Appears in Sharpe's Revenge and Sharpe's Waterloo (films)
We meet Lucille in Sharpe's Revenge, as Bernard always says, "Lucille was not meant for Richard Sharpe, she was meant as a present for Capt William Frederickson after all the soldiering he'd done, I never meant Sharpe to fall in love with her, and he was never meant to end his days with Lucille in Normandy. But once he fell for her, it felt right"!
Her story begins in Sharpe's Revenge, on a dark night at the Chateau Lassan in Normandy, where Sharpe and Frederickson have gone to try and prove Sharpe's innocence of the theft of Napoleon's treasure after the Battle of Toulouse, but unfortunately Pierre Ducos, Napoleon's spy , the real thief, got there first and murdered Lucille's brother Henri Lassan. By the time Sharpe gets to the Chateau, Lucille thinks he is the murderer, and shoots him with an old blunderbuss, injuring him badly.
Once she has been told the truth by Frederickson, the two of them then set about patching up Sharpe, and Frederickson falls for the lovely Lucille. But fate took a hand in this romance, as Frederickson leaves the Chateau to try and find news of Ducos in Paris. Never a good idea to leave Sharpie with a pretty woman.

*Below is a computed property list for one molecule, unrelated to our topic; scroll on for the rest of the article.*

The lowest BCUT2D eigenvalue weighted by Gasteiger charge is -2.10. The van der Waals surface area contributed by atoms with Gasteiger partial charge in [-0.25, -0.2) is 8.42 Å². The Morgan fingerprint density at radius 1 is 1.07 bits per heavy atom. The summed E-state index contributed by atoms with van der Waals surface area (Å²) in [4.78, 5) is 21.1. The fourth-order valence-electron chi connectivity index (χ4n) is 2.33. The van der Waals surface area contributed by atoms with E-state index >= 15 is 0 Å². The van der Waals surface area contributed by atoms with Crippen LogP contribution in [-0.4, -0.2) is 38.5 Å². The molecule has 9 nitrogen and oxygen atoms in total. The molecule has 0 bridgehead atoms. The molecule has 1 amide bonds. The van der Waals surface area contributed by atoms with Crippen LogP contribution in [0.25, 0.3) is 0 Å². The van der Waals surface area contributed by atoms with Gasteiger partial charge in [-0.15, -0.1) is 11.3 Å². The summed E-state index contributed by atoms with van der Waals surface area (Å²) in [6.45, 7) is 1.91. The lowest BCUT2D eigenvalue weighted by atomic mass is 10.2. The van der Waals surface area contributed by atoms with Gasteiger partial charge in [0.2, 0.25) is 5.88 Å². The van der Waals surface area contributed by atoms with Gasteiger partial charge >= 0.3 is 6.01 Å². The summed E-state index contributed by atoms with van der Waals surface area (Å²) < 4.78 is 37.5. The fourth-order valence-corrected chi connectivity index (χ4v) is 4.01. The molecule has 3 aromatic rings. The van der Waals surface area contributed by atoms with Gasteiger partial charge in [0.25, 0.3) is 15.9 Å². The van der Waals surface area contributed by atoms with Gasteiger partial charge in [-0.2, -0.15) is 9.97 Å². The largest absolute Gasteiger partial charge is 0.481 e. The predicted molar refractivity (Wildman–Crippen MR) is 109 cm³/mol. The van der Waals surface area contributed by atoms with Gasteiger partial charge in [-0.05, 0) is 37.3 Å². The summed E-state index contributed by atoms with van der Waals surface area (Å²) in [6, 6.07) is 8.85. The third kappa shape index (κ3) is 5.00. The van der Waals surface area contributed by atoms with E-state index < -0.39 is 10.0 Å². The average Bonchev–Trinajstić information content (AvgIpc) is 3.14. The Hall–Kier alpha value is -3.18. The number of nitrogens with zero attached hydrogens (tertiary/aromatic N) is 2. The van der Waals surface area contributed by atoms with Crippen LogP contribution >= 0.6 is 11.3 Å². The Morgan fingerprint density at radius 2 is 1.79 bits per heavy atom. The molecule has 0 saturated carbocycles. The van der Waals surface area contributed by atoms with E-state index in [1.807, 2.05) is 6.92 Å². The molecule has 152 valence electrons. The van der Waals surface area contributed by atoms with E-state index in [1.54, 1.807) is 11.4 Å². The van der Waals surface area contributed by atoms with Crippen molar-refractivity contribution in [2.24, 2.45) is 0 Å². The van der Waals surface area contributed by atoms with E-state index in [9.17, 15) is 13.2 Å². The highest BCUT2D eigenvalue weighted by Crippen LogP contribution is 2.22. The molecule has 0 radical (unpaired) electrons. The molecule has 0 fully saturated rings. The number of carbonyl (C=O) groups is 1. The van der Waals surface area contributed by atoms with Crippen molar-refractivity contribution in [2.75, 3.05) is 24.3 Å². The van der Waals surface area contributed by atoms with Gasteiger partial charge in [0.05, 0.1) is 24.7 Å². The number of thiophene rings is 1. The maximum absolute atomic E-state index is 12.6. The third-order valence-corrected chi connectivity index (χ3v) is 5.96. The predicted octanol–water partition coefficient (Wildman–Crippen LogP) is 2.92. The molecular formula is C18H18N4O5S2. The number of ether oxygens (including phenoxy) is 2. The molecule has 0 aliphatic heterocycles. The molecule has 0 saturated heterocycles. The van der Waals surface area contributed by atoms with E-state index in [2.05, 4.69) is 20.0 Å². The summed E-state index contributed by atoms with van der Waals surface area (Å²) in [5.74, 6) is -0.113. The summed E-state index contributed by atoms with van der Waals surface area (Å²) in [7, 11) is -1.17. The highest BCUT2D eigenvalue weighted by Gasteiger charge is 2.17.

In the weeks that follow, Lucille and Sharpe begin to form a bond, although they both try to fight the attraction. Sharpe is feeling somewhat guilty as he is still married to Jane Gibbons, but on learning from Harper who has been to London to see Jane, that she has stolen his money and is living with Lord John Rossendale, he decides enough is enough!
There is a wonderful scene in Revenge, where Sharpie kicks down Lucille's door, and says, "Beg pardon ma'am, you forgot to leave the door unlocked!"
Their relationship deepens throughout the story, although when Frederickson finds out, he cannot bring himself to remain friends with Sharpe, but in the end sees their happiness together. By the time the Battle of Waterloo ends, both Lucille and Sharpe have decided to return to Normandy and live together. From the books, we can gather that Richard and Lucille live a long retirement richly deserved by both, and they go on to have a son Patrick and a daughter - in Sharpe's Ransom (one of the two short stories written by Bernard Cornwell under the title Sharpe's Christmas), you can feel the domesticity coming through and although sometimes Sharpe remembers his soldiering days, he is happy with his Lucille, as he says, "You cooked my goose a long time ago, girl!"